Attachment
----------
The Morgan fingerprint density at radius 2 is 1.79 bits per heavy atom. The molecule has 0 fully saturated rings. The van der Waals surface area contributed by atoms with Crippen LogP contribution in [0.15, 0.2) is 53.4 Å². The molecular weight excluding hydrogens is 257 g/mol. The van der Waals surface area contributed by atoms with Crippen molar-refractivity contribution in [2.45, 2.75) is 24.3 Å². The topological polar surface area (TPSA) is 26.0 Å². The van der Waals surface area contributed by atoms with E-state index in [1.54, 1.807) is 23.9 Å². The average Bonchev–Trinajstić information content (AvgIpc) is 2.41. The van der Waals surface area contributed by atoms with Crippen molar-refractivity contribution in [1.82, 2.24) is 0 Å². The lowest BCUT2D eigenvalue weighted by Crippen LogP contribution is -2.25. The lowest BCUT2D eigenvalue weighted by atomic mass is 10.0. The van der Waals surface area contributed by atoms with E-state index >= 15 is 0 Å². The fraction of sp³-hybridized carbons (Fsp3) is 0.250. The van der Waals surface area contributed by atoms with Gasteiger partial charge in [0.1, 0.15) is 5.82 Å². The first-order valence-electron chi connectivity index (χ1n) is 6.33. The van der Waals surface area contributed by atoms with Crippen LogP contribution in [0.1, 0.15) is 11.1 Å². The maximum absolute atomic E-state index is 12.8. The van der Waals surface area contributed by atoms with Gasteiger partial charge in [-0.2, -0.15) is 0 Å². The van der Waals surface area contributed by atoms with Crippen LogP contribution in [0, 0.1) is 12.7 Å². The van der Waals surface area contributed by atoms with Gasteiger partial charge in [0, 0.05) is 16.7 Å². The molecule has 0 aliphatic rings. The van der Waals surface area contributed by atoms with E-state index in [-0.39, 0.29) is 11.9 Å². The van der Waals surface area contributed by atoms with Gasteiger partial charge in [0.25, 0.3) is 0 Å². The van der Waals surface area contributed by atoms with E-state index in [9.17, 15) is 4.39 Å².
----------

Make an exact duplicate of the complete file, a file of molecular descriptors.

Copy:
The Morgan fingerprint density at radius 2 is 1.79 bits per heavy atom. The molecule has 0 fully saturated rings. The van der Waals surface area contributed by atoms with Crippen LogP contribution in [0.15, 0.2) is 53.4 Å². The molecular weight excluding hydrogens is 257 g/mol. The van der Waals surface area contributed by atoms with Crippen molar-refractivity contribution in [2.45, 2.75) is 24.3 Å². The topological polar surface area (TPSA) is 26.0 Å². The van der Waals surface area contributed by atoms with E-state index in [1.54, 1.807) is 23.9 Å². The average Bonchev–Trinajstić information content (AvgIpc) is 2.41. The van der Waals surface area contributed by atoms with Crippen molar-refractivity contribution in [1.82, 2.24) is 0 Å². The lowest BCUT2D eigenvalue weighted by Crippen LogP contribution is -2.25. The lowest BCUT2D eigenvalue weighted by atomic mass is 10.0. The van der Waals surface area contributed by atoms with E-state index >= 15 is 0 Å². The fraction of sp³-hybridized carbons (Fsp3) is 0.250. The van der Waals surface area contributed by atoms with Gasteiger partial charge in [0.1, 0.15) is 5.82 Å². The first-order valence-electron chi connectivity index (χ1n) is 6.33. The van der Waals surface area contributed by atoms with Crippen LogP contribution in [0.1, 0.15) is 11.1 Å². The maximum absolute atomic E-state index is 12.8. The van der Waals surface area contributed by atoms with Gasteiger partial charge in [-0.2, -0.15) is 0 Å². The van der Waals surface area contributed by atoms with Crippen LogP contribution in [0, 0.1) is 12.7 Å². The van der Waals surface area contributed by atoms with Gasteiger partial charge in [0, 0.05) is 16.7 Å². The molecule has 0 aliphatic rings. The van der Waals surface area contributed by atoms with E-state index in [-0.39, 0.29) is 11.9 Å². The van der Waals surface area contributed by atoms with Gasteiger partial charge in [0.25, 0.3) is 0 Å². The van der Waals surface area contributed by atoms with E-state index in [9.17, 15) is 4.39 Å².